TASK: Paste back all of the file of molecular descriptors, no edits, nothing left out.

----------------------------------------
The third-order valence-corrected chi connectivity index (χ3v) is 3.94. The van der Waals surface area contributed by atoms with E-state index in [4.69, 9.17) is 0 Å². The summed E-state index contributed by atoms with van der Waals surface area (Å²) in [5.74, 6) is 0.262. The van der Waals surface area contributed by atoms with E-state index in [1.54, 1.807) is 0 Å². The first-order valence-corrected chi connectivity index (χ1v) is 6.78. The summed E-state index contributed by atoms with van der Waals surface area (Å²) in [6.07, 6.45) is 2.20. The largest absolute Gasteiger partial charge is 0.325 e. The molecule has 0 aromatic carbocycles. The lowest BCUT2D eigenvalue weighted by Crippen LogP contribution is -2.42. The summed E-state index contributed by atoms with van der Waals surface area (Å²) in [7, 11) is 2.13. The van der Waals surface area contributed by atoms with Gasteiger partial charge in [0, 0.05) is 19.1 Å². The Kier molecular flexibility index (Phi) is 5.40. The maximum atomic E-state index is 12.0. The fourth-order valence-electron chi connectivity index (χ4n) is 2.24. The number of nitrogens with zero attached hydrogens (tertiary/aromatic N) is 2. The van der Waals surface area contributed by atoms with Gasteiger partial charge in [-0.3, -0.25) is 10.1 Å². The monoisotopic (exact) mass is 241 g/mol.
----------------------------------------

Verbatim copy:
The third-order valence-corrected chi connectivity index (χ3v) is 3.94. The van der Waals surface area contributed by atoms with E-state index in [4.69, 9.17) is 0 Å². The summed E-state index contributed by atoms with van der Waals surface area (Å²) in [5.74, 6) is 0.262. The van der Waals surface area contributed by atoms with E-state index in [1.54, 1.807) is 0 Å². The first-order valence-corrected chi connectivity index (χ1v) is 6.78. The summed E-state index contributed by atoms with van der Waals surface area (Å²) in [6.07, 6.45) is 2.20. The largest absolute Gasteiger partial charge is 0.325 e. The molecule has 0 aromatic carbocycles. The lowest BCUT2D eigenvalue weighted by Crippen LogP contribution is -2.42. The summed E-state index contributed by atoms with van der Waals surface area (Å²) in [7, 11) is 2.13. The van der Waals surface area contributed by atoms with Gasteiger partial charge in [0, 0.05) is 19.1 Å². The Kier molecular flexibility index (Phi) is 5.40. The maximum atomic E-state index is 12.0. The fourth-order valence-electron chi connectivity index (χ4n) is 2.24. The number of nitrogens with zero attached hydrogens (tertiary/aromatic N) is 2. The van der Waals surface area contributed by atoms with Gasteiger partial charge in [-0.3, -0.25) is 10.1 Å². The monoisotopic (exact) mass is 241 g/mol.